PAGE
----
Herman Cain: Could Two Black Men Actually Head Up the 2012 Presidential Tickets?
Well, NBC News and the Wall Street Journal have got something hard to top, even if you're in the pizza business: Herman Cain is now leading the pack of Republican presidential candidates in their poll with 27 percent, besting Mitt Romney by four points and trouncing the narcoleptic, unfortunately named-ranch-leasing Rick Perry. Public Policy Polling has Cain ahead by eight points this week as well.
We've been to this rodeo before, and have seen a great deal of hype that one Republican candidate (Michelle Bachmann, Perry) and non-candidate (Donald Trump, Sarah Palin, Chris Christie) will undoubtedly be the nominee. Through each one's rise and fall, it's been obvious that Romney has the money and organization to ride through their highs and lows.
Still, it's pretty remarkable that Romney hasn't profitted from Perry's flame out, confirming that after running for President for the better part of a decade, Republican primary voters just don't like him all that much. But even more stunning, is it possible that Herman Cain could win the nomination? It's pretty shocking to read the words "fueled by the Tea Party" in reference to a black candidate, and to even consider the possibility that the heads of the two major parties could be sending African American candidates up for the Presidency of the United States.
There's no doubt that Herman Cain knows his dough (both literal and figurative) as the former CEO of Godfather's Pizza. His "9-9-9" plan was one of, if not the most, discussed items at the Dartmouth Economic Debate last week.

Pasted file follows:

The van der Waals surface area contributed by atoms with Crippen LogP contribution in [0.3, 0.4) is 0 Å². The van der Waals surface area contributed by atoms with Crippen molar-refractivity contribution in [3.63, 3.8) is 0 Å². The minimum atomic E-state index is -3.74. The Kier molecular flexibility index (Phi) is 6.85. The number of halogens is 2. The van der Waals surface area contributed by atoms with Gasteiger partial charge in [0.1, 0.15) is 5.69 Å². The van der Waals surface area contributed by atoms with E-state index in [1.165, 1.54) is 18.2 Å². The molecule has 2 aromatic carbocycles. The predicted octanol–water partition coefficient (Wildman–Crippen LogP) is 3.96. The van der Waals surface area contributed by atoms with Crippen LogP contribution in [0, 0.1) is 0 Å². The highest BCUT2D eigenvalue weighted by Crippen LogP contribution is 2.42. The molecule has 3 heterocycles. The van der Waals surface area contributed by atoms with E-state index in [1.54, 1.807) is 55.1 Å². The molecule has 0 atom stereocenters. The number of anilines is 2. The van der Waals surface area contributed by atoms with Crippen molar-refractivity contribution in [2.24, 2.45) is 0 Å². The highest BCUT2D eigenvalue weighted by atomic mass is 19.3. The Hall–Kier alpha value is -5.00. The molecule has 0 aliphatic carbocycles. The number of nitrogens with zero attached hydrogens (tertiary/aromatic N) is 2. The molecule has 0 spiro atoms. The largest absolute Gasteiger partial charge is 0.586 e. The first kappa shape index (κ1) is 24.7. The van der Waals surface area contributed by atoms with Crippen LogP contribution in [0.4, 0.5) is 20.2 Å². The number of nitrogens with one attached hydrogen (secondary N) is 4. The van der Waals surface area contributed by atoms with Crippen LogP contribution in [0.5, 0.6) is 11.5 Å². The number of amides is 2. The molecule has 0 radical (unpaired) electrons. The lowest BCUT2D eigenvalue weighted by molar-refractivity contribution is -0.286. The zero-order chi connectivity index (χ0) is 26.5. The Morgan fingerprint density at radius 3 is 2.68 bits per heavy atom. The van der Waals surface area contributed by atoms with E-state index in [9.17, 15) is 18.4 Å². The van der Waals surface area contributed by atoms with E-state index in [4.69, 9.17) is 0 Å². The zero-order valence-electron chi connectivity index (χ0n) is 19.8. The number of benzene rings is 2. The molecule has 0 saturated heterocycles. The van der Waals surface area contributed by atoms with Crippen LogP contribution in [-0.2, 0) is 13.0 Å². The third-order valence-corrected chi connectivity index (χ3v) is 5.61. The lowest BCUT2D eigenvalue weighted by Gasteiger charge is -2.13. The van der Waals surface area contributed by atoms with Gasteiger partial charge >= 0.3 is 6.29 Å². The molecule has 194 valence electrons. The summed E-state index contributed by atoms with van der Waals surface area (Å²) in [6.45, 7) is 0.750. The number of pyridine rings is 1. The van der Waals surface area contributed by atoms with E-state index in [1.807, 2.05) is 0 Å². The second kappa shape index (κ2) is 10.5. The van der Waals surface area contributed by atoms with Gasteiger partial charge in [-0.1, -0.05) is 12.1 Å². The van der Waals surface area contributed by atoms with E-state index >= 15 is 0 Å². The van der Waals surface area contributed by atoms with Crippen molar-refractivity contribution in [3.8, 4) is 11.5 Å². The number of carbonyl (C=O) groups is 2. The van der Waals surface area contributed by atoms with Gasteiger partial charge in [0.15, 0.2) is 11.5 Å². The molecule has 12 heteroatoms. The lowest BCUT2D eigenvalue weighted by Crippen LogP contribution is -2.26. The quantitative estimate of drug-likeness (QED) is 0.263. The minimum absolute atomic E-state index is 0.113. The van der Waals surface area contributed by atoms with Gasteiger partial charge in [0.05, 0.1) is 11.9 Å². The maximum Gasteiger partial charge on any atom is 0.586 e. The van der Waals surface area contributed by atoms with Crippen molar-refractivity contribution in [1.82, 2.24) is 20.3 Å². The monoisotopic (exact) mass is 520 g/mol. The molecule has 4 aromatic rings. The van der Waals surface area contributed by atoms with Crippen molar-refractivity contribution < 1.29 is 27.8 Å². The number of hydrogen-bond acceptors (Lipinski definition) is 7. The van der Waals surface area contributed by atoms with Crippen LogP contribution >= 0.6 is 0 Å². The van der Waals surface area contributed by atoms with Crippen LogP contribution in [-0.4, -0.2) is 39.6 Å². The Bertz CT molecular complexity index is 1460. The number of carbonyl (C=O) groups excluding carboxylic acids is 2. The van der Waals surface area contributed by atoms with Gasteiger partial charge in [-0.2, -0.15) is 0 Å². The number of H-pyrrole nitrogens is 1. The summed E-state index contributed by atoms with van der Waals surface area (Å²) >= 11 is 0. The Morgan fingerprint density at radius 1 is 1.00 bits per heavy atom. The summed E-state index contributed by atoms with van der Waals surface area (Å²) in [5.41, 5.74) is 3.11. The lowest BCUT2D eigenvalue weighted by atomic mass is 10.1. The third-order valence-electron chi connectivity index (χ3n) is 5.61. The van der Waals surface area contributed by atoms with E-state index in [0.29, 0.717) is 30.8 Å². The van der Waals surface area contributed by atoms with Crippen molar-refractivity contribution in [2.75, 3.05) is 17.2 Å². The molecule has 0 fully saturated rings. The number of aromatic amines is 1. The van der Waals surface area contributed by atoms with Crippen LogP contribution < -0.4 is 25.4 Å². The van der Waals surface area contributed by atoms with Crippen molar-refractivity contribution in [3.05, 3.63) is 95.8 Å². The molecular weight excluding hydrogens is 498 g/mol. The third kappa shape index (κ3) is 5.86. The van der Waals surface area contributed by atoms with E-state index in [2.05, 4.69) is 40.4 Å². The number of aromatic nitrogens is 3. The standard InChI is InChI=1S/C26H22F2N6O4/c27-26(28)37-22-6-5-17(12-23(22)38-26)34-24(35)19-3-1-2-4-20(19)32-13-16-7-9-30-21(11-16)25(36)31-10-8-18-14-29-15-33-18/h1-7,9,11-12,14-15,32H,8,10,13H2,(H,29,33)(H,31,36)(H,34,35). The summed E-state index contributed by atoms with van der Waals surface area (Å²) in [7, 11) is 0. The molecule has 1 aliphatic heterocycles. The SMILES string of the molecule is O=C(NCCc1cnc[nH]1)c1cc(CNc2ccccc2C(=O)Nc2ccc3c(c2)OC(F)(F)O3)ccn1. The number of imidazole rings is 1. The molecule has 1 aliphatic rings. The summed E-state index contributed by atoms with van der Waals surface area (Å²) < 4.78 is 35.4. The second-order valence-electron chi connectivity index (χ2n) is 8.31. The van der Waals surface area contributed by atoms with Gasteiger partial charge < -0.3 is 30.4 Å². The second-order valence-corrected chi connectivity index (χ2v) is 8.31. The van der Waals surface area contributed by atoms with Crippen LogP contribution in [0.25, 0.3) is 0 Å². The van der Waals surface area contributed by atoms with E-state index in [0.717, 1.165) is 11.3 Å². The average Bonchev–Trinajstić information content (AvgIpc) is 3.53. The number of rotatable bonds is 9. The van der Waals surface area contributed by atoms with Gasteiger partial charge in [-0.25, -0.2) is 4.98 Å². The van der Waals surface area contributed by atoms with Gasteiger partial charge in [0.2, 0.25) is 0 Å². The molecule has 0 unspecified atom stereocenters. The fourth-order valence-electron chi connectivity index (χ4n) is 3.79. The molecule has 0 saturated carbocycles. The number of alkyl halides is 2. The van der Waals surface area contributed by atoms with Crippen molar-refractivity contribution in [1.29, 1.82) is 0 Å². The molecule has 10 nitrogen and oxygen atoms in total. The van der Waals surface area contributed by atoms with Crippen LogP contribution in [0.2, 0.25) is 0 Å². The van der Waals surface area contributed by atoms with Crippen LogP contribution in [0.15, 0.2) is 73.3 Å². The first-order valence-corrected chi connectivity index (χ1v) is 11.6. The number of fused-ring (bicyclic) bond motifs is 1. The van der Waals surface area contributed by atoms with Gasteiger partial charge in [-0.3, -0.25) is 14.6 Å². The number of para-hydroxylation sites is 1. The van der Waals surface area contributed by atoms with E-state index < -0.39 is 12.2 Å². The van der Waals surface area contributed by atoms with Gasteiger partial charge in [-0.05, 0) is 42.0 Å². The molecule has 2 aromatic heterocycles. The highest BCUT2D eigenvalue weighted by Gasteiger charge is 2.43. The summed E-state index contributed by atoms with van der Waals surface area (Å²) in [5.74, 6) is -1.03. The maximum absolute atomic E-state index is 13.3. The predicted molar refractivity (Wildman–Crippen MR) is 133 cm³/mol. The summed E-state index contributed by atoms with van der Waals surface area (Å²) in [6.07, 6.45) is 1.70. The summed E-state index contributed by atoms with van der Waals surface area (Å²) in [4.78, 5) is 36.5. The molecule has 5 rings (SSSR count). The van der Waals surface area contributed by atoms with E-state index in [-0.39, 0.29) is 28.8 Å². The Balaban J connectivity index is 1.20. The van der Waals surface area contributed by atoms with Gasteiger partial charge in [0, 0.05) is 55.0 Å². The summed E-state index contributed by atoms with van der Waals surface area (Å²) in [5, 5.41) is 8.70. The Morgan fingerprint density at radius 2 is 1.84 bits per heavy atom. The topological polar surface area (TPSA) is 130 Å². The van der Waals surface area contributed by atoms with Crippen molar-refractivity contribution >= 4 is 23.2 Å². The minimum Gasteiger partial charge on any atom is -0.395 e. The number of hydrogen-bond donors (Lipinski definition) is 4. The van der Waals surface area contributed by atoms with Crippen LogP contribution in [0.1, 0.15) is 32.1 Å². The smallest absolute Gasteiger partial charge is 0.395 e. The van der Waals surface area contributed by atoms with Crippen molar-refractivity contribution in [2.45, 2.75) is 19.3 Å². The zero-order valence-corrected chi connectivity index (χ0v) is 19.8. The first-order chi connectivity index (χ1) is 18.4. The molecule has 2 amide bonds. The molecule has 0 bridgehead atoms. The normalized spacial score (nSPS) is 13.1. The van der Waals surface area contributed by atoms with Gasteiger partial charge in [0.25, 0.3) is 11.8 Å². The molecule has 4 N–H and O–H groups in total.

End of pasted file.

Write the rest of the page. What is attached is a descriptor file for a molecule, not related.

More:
But while Bachmann (who the Voice has had to admit has at least one bright idea worth considering) suggested that the "devil is in the details" when you look at Cain's upside-down 6-6-6 plan, we have to wonder if she is on to something of Biblical proportions coming. Given our nation's history with race, if the Republican party were to nominate an African American candidate for President, and the Democratic party were to renominate the first black President, could the locusts be far behind?
And no matter how big the anti-government sentiment of the Tea Party might be, will a candidate who has never held any elective office be able to pull off the mechanics of retail campaigning in different state races controlled by the Republican Party?
Curiously, Cain took Perry to task over "Niggerhead" Ranch, and no less powerful a conservative voice than Rush Limbaugh chided him for unfairly piling on Perry over what he thought was a non-issue. But Cain has not had any blowback from Rush's admonition; instead, he's risen to the top of the field.
Regardless of who the Republican nominee eventually is (and there will be countless highs and lows in the many, many, many months of primaries ahead), these polls with Cain coming out on top are historically significant. As NPR points out, "It is the first time an African American who is a declared candidate for the Republican presidential nomination tops a national poll from a reputable public opinion organization."